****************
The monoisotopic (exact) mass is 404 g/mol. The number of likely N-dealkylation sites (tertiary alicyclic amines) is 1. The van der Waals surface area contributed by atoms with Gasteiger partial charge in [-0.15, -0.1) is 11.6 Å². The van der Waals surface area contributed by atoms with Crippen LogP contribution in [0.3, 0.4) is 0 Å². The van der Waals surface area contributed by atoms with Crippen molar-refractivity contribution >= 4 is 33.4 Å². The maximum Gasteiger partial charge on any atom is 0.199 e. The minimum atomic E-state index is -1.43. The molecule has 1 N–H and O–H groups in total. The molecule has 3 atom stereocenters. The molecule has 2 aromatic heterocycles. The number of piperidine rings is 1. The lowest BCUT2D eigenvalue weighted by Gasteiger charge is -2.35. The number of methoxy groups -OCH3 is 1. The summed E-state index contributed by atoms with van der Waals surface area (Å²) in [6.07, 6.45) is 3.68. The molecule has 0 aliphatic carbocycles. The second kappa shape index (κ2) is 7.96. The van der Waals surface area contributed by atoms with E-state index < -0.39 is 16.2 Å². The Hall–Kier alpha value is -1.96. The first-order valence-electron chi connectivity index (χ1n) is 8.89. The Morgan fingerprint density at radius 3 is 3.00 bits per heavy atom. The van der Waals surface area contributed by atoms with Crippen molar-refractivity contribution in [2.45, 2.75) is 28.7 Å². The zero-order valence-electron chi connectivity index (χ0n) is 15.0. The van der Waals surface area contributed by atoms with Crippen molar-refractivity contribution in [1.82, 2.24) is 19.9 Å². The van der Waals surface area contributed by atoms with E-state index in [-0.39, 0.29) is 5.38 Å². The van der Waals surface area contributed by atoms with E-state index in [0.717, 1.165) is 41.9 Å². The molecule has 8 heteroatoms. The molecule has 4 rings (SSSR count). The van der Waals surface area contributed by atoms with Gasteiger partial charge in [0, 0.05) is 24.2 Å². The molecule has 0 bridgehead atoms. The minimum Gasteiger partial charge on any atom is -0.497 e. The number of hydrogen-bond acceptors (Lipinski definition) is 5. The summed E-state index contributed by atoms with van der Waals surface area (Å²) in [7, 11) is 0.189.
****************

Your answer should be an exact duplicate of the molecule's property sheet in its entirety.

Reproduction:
The monoisotopic (exact) mass is 404 g/mol. The number of likely N-dealkylation sites (tertiary alicyclic amines) is 1. The van der Waals surface area contributed by atoms with Gasteiger partial charge in [-0.15, -0.1) is 11.6 Å². The van der Waals surface area contributed by atoms with Crippen LogP contribution in [0.3, 0.4) is 0 Å². The van der Waals surface area contributed by atoms with Crippen molar-refractivity contribution >= 4 is 33.4 Å². The maximum Gasteiger partial charge on any atom is 0.199 e. The minimum atomic E-state index is -1.43. The molecule has 1 N–H and O–H groups in total. The molecule has 3 atom stereocenters. The molecule has 2 aromatic heterocycles. The number of piperidine rings is 1. The lowest BCUT2D eigenvalue weighted by Gasteiger charge is -2.35. The number of methoxy groups -OCH3 is 1. The summed E-state index contributed by atoms with van der Waals surface area (Å²) in [6.07, 6.45) is 3.68. The molecule has 0 aliphatic carbocycles. The second kappa shape index (κ2) is 7.96. The van der Waals surface area contributed by atoms with E-state index < -0.39 is 16.2 Å². The Hall–Kier alpha value is -1.96. The first-order valence-electron chi connectivity index (χ1n) is 8.89. The Morgan fingerprint density at radius 3 is 3.00 bits per heavy atom. The van der Waals surface area contributed by atoms with Crippen molar-refractivity contribution in [2.45, 2.75) is 28.7 Å². The zero-order valence-electron chi connectivity index (χ0n) is 15.0. The van der Waals surface area contributed by atoms with Crippen molar-refractivity contribution in [1.82, 2.24) is 19.9 Å². The van der Waals surface area contributed by atoms with E-state index in [-0.39, 0.29) is 5.38 Å². The van der Waals surface area contributed by atoms with E-state index in [0.717, 1.165) is 41.9 Å². The molecule has 8 heteroatoms. The molecule has 4 rings (SSSR count). The van der Waals surface area contributed by atoms with Gasteiger partial charge in [0, 0.05) is 24.2 Å². The molecule has 0 bridgehead atoms. The minimum Gasteiger partial charge on any atom is -0.497 e. The number of hydrogen-bond acceptors (Lipinski definition) is 5. The summed E-state index contributed by atoms with van der Waals surface area (Å²) in [7, 11) is 0.189.